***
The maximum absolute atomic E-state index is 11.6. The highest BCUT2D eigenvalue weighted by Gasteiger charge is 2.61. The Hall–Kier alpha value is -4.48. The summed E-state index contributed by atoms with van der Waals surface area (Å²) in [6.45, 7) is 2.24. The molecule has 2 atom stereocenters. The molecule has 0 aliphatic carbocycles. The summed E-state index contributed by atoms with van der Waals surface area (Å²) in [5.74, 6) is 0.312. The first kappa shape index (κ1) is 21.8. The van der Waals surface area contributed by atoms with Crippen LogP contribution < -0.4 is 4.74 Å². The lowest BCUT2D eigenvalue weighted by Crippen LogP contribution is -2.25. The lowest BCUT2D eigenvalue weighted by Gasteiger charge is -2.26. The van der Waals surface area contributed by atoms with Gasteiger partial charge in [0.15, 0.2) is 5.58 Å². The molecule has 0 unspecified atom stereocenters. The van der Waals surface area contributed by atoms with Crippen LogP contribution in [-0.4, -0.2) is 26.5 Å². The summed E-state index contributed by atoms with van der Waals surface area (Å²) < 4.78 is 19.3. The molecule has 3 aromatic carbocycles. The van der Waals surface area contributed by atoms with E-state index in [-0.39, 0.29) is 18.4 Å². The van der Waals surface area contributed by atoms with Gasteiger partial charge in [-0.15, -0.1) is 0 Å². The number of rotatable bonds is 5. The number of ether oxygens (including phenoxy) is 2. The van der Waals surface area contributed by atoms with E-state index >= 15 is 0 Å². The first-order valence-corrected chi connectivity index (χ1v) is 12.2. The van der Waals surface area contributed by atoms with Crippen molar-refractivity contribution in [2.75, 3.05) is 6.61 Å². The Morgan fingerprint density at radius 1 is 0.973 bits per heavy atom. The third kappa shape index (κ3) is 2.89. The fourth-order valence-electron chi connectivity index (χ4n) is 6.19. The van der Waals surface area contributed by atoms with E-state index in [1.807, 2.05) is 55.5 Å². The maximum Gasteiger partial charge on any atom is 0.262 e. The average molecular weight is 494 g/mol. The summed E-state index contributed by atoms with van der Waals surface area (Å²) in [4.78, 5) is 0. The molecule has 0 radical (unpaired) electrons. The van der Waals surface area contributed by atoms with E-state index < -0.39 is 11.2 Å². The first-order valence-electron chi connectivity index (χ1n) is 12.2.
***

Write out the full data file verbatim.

The maximum absolute atomic E-state index is 11.6. The highest BCUT2D eigenvalue weighted by Gasteiger charge is 2.61. The Hall–Kier alpha value is -4.48. The summed E-state index contributed by atoms with van der Waals surface area (Å²) in [6.45, 7) is 2.24. The molecule has 2 atom stereocenters. The molecule has 0 aliphatic carbocycles. The summed E-state index contributed by atoms with van der Waals surface area (Å²) in [5.74, 6) is 0.312. The first kappa shape index (κ1) is 21.8. The van der Waals surface area contributed by atoms with Crippen LogP contribution < -0.4 is 4.74 Å². The lowest BCUT2D eigenvalue weighted by Crippen LogP contribution is -2.25. The lowest BCUT2D eigenvalue weighted by Gasteiger charge is -2.26. The van der Waals surface area contributed by atoms with Gasteiger partial charge in [0.15, 0.2) is 5.58 Å². The molecule has 0 unspecified atom stereocenters. The van der Waals surface area contributed by atoms with Crippen LogP contribution in [-0.4, -0.2) is 26.5 Å². The summed E-state index contributed by atoms with van der Waals surface area (Å²) < 4.78 is 19.3. The molecule has 3 aromatic carbocycles. The van der Waals surface area contributed by atoms with E-state index in [-0.39, 0.29) is 18.4 Å². The van der Waals surface area contributed by atoms with Gasteiger partial charge in [-0.15, -0.1) is 0 Å². The number of rotatable bonds is 5. The number of ether oxygens (including phenoxy) is 2. The van der Waals surface area contributed by atoms with E-state index >= 15 is 0 Å². The first-order valence-corrected chi connectivity index (χ1v) is 12.2. The van der Waals surface area contributed by atoms with Crippen molar-refractivity contribution in [2.75, 3.05) is 6.61 Å². The Morgan fingerprint density at radius 1 is 0.973 bits per heavy atom. The third kappa shape index (κ3) is 2.89. The fourth-order valence-electron chi connectivity index (χ4n) is 6.19. The van der Waals surface area contributed by atoms with E-state index in [1.807, 2.05) is 55.5 Å². The maximum Gasteiger partial charge on any atom is 0.262 e. The average molecular weight is 494 g/mol. The summed E-state index contributed by atoms with van der Waals surface area (Å²) in [4.78, 5) is 0. The molecule has 0 radical (unpaired) electrons. The van der Waals surface area contributed by atoms with E-state index < -0.39 is 11.2 Å². The first-order valence-electron chi connectivity index (χ1n) is 12.2.